Yousef approaches the Israeli-Palestinian conflict in black-and-white terms: right and wrong, good versus evil. Having witnessed the terrorist organization’s cruelty against its own members while he was imprisoned in Israel in his late teens, Yousef has taken on the task of warning people against the Islamist power that now reigns in Gaza.

Mosab's autobiographical book 'Son of Hamas' (photo credit: courtesy/Tyndale Publishers)
Mosab Hassan Yousef’s autobiography, ‘Son of Hamas.’ (photo credit: courtesy/Tyndale Publishers)

“For many years I warned Israel, I warned the global community. I wrote a book about it in detail; I appeared on so many media outlets saying that Hamas is not good news. I was sentenced to death [by Hamas] in the process. But instead of listening to my warnings as an eyewitness from the ground, I got canceled,” Yousef said.

While Yousef initially avoided watching the footage of Hamas’s atrocities on October 7, he eventually mustered the strength to view it.

“When I look at this it is very personal… and I am very frustrated. I don’t want to say that this is my war, but it seeps into the depths of my soul. I cannot help but now yell. I’m shouting out loud and people are still not listening,” he lamented.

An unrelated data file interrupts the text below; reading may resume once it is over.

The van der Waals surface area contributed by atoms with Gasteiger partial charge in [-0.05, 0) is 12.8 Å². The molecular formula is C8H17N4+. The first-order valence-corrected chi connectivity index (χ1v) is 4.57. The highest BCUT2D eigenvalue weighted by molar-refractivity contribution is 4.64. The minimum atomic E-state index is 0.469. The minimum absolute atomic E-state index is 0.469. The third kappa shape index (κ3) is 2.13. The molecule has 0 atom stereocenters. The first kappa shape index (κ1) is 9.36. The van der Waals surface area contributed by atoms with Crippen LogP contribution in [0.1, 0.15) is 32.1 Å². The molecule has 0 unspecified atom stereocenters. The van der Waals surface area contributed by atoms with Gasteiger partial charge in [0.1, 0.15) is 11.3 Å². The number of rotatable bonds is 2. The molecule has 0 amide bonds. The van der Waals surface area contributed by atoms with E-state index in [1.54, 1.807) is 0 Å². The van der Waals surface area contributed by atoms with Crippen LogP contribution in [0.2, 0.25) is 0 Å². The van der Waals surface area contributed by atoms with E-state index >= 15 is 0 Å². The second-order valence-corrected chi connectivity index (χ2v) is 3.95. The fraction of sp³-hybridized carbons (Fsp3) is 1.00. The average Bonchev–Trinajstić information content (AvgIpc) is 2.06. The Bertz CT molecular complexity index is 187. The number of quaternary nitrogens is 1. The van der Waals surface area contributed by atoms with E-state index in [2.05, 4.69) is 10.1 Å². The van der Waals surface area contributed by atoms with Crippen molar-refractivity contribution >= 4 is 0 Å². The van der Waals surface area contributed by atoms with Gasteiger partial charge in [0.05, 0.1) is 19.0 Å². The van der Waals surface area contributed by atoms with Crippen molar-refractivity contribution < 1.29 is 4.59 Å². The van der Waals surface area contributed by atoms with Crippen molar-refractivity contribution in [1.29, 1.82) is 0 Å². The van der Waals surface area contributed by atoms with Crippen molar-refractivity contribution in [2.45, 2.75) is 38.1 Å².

Yousef speaks with great pain about Hamas’s strengthening. Allowing it to rule over Gaza was a “big mistake,” he said, adding that to reverse course now and revive the more peaceful days once shared by Israelis and Palestinians would require an ideological reboot from the ground up.

“I’m not trying to ignite a religious war because there is already a religious war,” he said. “I’m trying to turn this around by saying you cannot weaponize your Islamic, religious identity against a religious minority and expect to get away with it. I have to call them out.”

‘I’m not trying to ignite a religious war because there is already a religious war’

People cite land, occupation, or colonization as the primary causes of the conflict while ignoring the fundamentalist religious aspect, “which is how Hamas is winning the PR war,” Yousef said.

When discussing his renunciation of Hamas and abandoning his religious and tribal identity, Yousef recalled what was at stake. Entrusted with the Hamas finances at one point, Yousef had financial security, social prestige, and a well-connected Palestinian family. But to Yousef, all of it was “death.”

“You need to defy death in order to live. Suppose we do not make our peace with death… In that case, people bullying us, people trying to control us in the name of God, in the name of religion — at some point [you] have to rebel,” he said.